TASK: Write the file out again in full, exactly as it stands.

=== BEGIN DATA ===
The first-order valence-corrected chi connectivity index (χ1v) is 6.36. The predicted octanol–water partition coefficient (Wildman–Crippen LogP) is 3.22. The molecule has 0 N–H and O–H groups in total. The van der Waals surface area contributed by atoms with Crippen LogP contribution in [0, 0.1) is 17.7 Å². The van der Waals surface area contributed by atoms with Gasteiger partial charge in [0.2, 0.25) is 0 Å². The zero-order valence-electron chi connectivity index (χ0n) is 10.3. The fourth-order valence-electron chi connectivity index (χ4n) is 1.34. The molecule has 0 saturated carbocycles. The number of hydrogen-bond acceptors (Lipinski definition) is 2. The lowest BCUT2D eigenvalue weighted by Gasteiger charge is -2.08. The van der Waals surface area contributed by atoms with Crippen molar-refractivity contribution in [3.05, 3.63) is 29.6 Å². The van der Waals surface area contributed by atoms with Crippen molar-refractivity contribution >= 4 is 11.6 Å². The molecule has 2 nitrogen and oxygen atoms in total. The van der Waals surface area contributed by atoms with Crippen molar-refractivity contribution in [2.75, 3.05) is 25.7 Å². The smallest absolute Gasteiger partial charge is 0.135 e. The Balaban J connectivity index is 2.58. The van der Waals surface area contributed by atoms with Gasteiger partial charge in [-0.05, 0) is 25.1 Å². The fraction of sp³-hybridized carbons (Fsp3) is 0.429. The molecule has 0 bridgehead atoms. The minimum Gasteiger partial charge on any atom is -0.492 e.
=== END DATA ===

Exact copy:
The first-order valence-corrected chi connectivity index (χ1v) is 6.36. The predicted octanol–water partition coefficient (Wildman–Crippen LogP) is 3.22. The molecule has 0 N–H and O–H groups in total. The van der Waals surface area contributed by atoms with Crippen LogP contribution in [0, 0.1) is 17.7 Å². The van der Waals surface area contributed by atoms with Gasteiger partial charge in [0.2, 0.25) is 0 Å². The zero-order valence-electron chi connectivity index (χ0n) is 10.3. The fourth-order valence-electron chi connectivity index (χ4n) is 1.34. The molecule has 0 saturated carbocycles. The number of hydrogen-bond acceptors (Lipinski definition) is 2. The lowest BCUT2D eigenvalue weighted by Gasteiger charge is -2.08. The van der Waals surface area contributed by atoms with Crippen molar-refractivity contribution in [3.05, 3.63) is 29.6 Å². The van der Waals surface area contributed by atoms with Crippen molar-refractivity contribution >= 4 is 11.6 Å². The molecule has 2 nitrogen and oxygen atoms in total. The van der Waals surface area contributed by atoms with Crippen molar-refractivity contribution in [2.75, 3.05) is 25.7 Å². The smallest absolute Gasteiger partial charge is 0.135 e. The Balaban J connectivity index is 2.58. The van der Waals surface area contributed by atoms with Gasteiger partial charge in [-0.05, 0) is 25.1 Å². The fraction of sp³-hybridized carbons (Fsp3) is 0.429. The molecule has 0 bridgehead atoms. The minimum Gasteiger partial charge on any atom is -0.492 e.